Herbert’s features were sharp, and his hairline receded halfway up his head. His thin-framed spectacles and his suits gave him an intellectual look, but he seemed to be smiling so much, people would let their guard down quickly.
In 1921, he would have been sitting in his office in the “grubby” former post office, but he had big plans for the paper. He was the owner, publisher, editor and managing editor. A single copy at the time was 5 cents. He had to start changes small.
Herbert’s first changes to the paper included redoing the “flag” or the logo of The Columbian to feature a depiction of George Washington in the state seal along with new typeface for the newspaper. He added “Vancouver” into the flag for a time because “it can help in the slightest to advertise the city of Vancouver,” he wrote in a column. “We say our greatest duty is to advance the interests of Vancouver.”
Herbert reworked routes for delivery to help missing papers, and he gave young carriers complete control of their routes: “The new delivery system is more advantageous to those little carrier boys,” Herbert wrote.
He also changed the newspaper’s opinion editorial stance to neutral and began writing opinion columns. New features in the paper began popping up, including the “Office Cat” and “Kernel Cootie.”
The paper gained an additional reporter and began having more interesting and unique content, including more news from beyond Clark County.
On July 20, 1922, Herbert ended the weekly version of The Columbian and combined both papers. The main purpose was to make the advertising clients reach their full audience through one paper instead of using both.
“We’d completely outgrown that little shop,” said former editor Ray Bahman in a 1990 interview. “It was just unbelievable how we could cram in there.”
The newsroom, advertising and circulation departments were all in one room. A flatbed press printed about 3,000 papers a day, besides Sunday, a nonpublishing day.
In 1922, Herbert installed a new Kelly automatic press, a very efficient press that could make 4,000 copies an hour. “All that is required is that the type be put on the press, paper put in the proper receptacle and the juice turned on.” The public was invited to see the new machine in action.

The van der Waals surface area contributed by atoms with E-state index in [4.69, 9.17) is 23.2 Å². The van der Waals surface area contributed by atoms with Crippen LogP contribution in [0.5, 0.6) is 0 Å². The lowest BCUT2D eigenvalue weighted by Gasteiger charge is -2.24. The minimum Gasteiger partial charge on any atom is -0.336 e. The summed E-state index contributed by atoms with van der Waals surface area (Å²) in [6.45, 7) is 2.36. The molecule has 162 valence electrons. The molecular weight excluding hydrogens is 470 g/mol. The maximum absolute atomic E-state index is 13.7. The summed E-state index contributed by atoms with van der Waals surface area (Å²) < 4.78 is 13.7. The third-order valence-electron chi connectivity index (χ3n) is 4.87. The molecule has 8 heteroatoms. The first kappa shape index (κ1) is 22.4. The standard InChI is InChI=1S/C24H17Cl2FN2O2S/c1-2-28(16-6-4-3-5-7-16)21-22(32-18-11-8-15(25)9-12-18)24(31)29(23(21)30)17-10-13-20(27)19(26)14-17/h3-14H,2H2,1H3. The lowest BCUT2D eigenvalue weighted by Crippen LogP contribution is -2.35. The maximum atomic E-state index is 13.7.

In 1925, The Columbian held an elaborate subscription campaign, where renewals and new subscriptions counted as votes toward someone who eventually won a Buick sedan. Events like this got people excited to be part of the paper’s fun side.
In 1926, Herbert was attracting talent from Oregon and beyond with higher wages as he invested in the newspaper. Bachman received a call from Herbert, who wanted to hire the young man two weeks into his job at another paper.
“How much are you making?” Herbert asked. Bachman was making $35 a week, but he decided to fib. “I’m making $40,” Bachman said.
“I’ll give you $50,” Herbert replied.
Bachman joined The Columbian, but upon seeing the “grubby” building, he thought, “What have I gotten myself into?” (Bachman would spend the rest of his career at the paper and take over for Herbert as editor.)
By April 1926, Herbert expanded the newsroom with Bachman and others, because circulation and advertising had increased revenue. And the technology upgrades came, too. The circulation was 4,130 and a single copy was still 5 cents.
The Columbian installed teletypes that brought in news from the Associated Press.
“That was a huge improvement,” Bachman recalled from 1927. “We were so proud of them,” but they also “made an awful racket” as they clanked away with fresh news, including aviator Charles Lindbergh’s historic solo crossing of the Atlantic Ocean.
The Columbian “scooped” the Oregonian with the Lindbergh flight thanks to the new equipment; The Oregonian published it a day after.
Herbert at this time knew that The Columbian had outgrown its space. In 1928, he hired local legendary architect Day Hilborn to design a building specifically for a newspaper. There was a piece of property within walking distance that would work.
The Campbell House, 110 W. 29th St., 1921 to 1941
One of the first things I noticed upon entering Herbert’s old house at 110 W. 29th St., realizing how grateful I was that the owner let me inside, was the original wooden floor leading to the staircase the Campbell family would have been shuffling up and down 100 years ago.
There were original fringed cabinets built into corners, crown molding on the ceiling and, miraculously, original spring-loaded pushbutton metal light switches that you’d press into the wall to activate, making a clanging noise. Herbert likely helped wear down those buttons that I touched now.
This is the house he bought in May 1922. The centerpiece on the home is a large chimney rising from the ground near the street side that is flanked by quarter-round windows. The roofline looks like a barn, and columns hold up a balcony overhang. The sale made the front page of The Columbian.
Here was Herbert and Ann Campbell’s home, where they raised their three kids: Helen, Don and Jack. They held Halloween parties and luncheons with carnations decorating the tables. Big names of Vancouver showed up — all of this documented in small articles that told of the chit-chat in that day.